with the magazine Kommersant Vlast. Surnacheva told me over Skype that the
  government was even trying to place propaganda with popular gay bloggers
 —a surprising choice given the notorious new law against "gay
  propaganda," which fines anyone who promotes homosexuality to minors.
  [via NNSquad]

Cybersecurity Views from a National Intelligence Officer (Jon Oltsik)

Werner U <>
Wed, 3 Jun 2015 10:41:38 +0200
Jon Oltsik, Network World, 2 Jun 2015

A report by John Oltsik <>
from the recent Cyber Exchange Forum event, sponsored by ACSC (the Advanced
Cyber Security Center, <>)

The featured speaker was Sean Kanuck, National Intelligence Officer for
Cyber Issues, Office of the Director of National Intelligence. In this role,
Sean directs the production of national intelligence estimates (for
cyber-threats), leads the intelligence community (IC) in cyber analysis, and
writes personal assessments about strategic developments in cyberspace.

Cybersecurity Views from a National Intelligence Officer

Some highlights:

* On the scope of threats. Sean does not subscribe to the notion of a "cyber
  Pearl Harbor" for the most part. He stated that there are only a few
  nation states capable of this type of attack (i.e. China and Russia) and
  that an attack of this magnitude was highly unlikely during peace
  time. His caveat to this was that we already face a series of disruptive
  attacks like those at the Sands Hotel of Las Vegas and Sony Pictures that
  are having a cumulative impact on the U.S. economy and national security.

* On future attacks. Sean spoke of a growing concern around data integrity
  using the Syrian Electronic Army hack of the Associated Press's Twitter
  account in 2013. This particular event led to a decrease of $137 billion
  in stock market valuation. He emphasized the fact that a relatively small
  crime moved billions of dollars and that these types of scams are often
  used to fund all types of other malicious activities.

* On non-state actors. While these groups don't have the sophistication of
  nation states, Kanuck described the threat from non-state actors as being
  "as good as what can be purchased online from the cyber black market." In
  other words, the bad guys will improve malware attacks as well as their
  tactics, techniques, and procedures (TTPs) as the cybercrime industry
  becomes more organized and market-like. Unfortunately, this advancement is
  already well underway.

* On political will. Sean stated that there are about 30 countries that are
  now developing offensive cyber capabilities. It's cheap and effective with
  very little risk.

* On commercial cybersecurity innovation. New products like automated
  penetration testing software can really help companies identify IT risk,
  but Kanuck pointed out that they are also making it easier for the black
  hat community.

Sean said that organizations can expect to encounter cyber-attacks that
cause IT attrition and degradation.

Much like disaster recovery, organizations should then create a plan that
allows them to operate in a degraded state when this occurs...

NOBUS can shoot ourselves in the foot like this

Henry Baker <>
Thu, 04 Jun 2015 10:58:10 -0700
"NOBUS" = "NObody But US" is Gen. Michael Hayden's famous boast regarding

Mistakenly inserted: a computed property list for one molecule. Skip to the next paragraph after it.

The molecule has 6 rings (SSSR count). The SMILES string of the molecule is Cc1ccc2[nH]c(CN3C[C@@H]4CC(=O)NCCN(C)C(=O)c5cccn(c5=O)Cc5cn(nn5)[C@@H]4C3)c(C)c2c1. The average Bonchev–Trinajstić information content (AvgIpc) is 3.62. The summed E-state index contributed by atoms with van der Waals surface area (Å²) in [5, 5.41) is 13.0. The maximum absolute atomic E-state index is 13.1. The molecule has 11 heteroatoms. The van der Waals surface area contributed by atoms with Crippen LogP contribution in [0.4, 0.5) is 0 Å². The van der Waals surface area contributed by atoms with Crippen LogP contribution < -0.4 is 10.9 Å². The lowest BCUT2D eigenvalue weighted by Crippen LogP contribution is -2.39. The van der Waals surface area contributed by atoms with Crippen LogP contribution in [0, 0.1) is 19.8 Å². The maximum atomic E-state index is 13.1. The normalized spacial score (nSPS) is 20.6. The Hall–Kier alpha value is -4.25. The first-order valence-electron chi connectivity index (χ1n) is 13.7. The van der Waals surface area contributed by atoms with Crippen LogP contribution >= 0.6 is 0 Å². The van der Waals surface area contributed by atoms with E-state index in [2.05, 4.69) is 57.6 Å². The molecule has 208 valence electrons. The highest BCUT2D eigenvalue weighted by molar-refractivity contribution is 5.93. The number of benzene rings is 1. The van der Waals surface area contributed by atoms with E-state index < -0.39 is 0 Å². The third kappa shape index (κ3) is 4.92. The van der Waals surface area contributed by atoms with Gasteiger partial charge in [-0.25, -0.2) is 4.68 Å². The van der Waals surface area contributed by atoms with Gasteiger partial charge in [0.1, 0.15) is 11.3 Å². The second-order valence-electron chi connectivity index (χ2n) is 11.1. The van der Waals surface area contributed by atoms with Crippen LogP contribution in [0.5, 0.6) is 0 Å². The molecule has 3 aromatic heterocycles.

NSA's capabilities, e.g.:

Let's assume, for the sake of argument, that this is true; that no govt --
with the exception of the U.S.—can collect and interpret intelligence as
well as the U.S.

Most people would assume that this is a *GOOD* thing; after all, isn't
intelligence *obviously* monotonically increasing?  Isn't it *obvious* that
more intelligence is always better?  Isn't this monotonicity the whole point
of "collect it all" ?

A problem with "obvious" is that "obvious" doesn't necessarily mean "true".

Perhaps the simplest example of non-monotonicity is the Ishihara Color Test
*hidden digit plate*: "only individuals with color vision defect could
recognize the figure".  A person with normal color vision (i.e., without the
color vision defect) wouldn't see the figure.  In this case, more
information is worse!

The "collect it all" mentality has already been challenged on Bayesian grounds:

I'm going to challenge NOBUS on "paranoia & arrogance" grounds; I claim that
the NOBUS attitude has actually made it cheaper and easier for the U.S. to
*attack itself* with a self-inflicted act of "terrorism".

Here are the ingredients:

* U.S. paranoia has put its entire govt security apparatus on a "hair
  trigger" response
* U.S. is now capable and willing to shoot down commercial airliners as a
  defense against another "9/11"
* "Collect it all" enables U.S. govt to make intelligence correlations
  impossible by other govts
* Electronic intelligence "evidence" is given far greater weight than common
  sense by govt intelligence apparatus

Since the U.S. govt has already loaded its gun, pointed it at its foot, and
cocked it, all that a "terrorist" has to do now is to convince the govt that
a threat from that foot is imminent, at which point the U.S. govt will blow
its own foot off.

This "terrorist" knows that the collect-it-all NSA is listening to meta-data
world-wide, and actual data outside the U.S.  Furthermore, the NSA is hard
at work producing correlations, the overwhelming majority of which are

Enter the Ishihara Color Test *vanishing plate*: only individuals with
better color vision can recognize the figure; the US now has better
intelligence vision, so NOBUS sees the figure.

All that is necessary is to seed NSA-monitored communications channels with
enough misdirections—each of which is completely innocent by itself --
but which, when "correlated" by a paranoid intelligence apparatus, will
create the perception of imminent attack by a commercial airliner landing at